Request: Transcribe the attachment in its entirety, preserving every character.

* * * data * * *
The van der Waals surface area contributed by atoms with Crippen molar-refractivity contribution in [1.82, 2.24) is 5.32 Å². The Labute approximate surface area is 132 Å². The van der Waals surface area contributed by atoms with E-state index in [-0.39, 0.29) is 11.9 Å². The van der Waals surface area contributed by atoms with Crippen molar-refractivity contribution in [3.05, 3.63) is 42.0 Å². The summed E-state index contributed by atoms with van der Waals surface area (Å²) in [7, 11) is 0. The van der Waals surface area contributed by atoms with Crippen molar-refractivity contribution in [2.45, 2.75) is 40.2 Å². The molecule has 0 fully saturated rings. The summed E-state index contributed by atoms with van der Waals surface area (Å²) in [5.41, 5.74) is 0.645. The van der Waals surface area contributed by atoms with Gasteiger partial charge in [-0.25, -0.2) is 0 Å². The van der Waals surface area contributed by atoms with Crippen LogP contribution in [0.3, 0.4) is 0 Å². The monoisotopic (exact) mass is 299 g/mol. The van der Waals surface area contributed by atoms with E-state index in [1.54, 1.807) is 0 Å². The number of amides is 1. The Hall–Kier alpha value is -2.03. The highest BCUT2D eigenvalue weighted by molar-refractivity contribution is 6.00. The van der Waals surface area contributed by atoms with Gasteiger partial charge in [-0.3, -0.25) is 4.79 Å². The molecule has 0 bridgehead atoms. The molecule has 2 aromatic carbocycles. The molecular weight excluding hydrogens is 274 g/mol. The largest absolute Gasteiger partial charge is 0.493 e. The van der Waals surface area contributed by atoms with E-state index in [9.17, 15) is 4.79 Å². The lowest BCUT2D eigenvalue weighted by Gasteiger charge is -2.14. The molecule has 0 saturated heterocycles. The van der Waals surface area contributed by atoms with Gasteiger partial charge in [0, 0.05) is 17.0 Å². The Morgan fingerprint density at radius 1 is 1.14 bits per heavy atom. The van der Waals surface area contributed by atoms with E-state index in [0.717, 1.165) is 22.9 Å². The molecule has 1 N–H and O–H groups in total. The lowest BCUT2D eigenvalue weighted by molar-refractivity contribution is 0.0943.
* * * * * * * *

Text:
The van der Waals surface area contributed by atoms with Crippen molar-refractivity contribution in [1.82, 2.24) is 5.32 Å². The Labute approximate surface area is 132 Å². The van der Waals surface area contributed by atoms with E-state index in [-0.39, 0.29) is 11.9 Å². The van der Waals surface area contributed by atoms with Crippen molar-refractivity contribution in [3.05, 3.63) is 42.0 Å². The summed E-state index contributed by atoms with van der Waals surface area (Å²) in [7, 11) is 0. The van der Waals surface area contributed by atoms with Crippen molar-refractivity contribution in [2.45, 2.75) is 40.2 Å². The molecule has 0 fully saturated rings. The summed E-state index contributed by atoms with van der Waals surface area (Å²) in [5.41, 5.74) is 0.645. The van der Waals surface area contributed by atoms with Gasteiger partial charge in [-0.25, -0.2) is 0 Å². The van der Waals surface area contributed by atoms with Crippen LogP contribution in [0.3, 0.4) is 0 Å². The monoisotopic (exact) mass is 299 g/mol. The van der Waals surface area contributed by atoms with E-state index in [1.54, 1.807) is 0 Å². The number of amides is 1. The Hall–Kier alpha value is -2.03. The highest BCUT2D eigenvalue weighted by molar-refractivity contribution is 6.00. The van der Waals surface area contributed by atoms with Gasteiger partial charge in [-0.3, -0.25) is 4.79 Å². The molecule has 0 bridgehead atoms. The molecule has 2 aromatic carbocycles. The molecular weight excluding hydrogens is 274 g/mol. The largest absolute Gasteiger partial charge is 0.493 e. The van der Waals surface area contributed by atoms with E-state index in [9.17, 15) is 4.79 Å². The lowest BCUT2D eigenvalue weighted by Gasteiger charge is -2.14. The molecule has 0 saturated heterocycles. The van der Waals surface area contributed by atoms with Gasteiger partial charge in [0, 0.05) is 17.0 Å². The Morgan fingerprint density at radius 1 is 1.14 bits per heavy atom. The van der Waals surface area contributed by atoms with E-state index in [0.717, 1.165) is 22.9 Å². The molecule has 1 N–H and O–H groups in total. The lowest BCUT2D eigenvalue weighted by molar-refractivity contribution is 0.0943.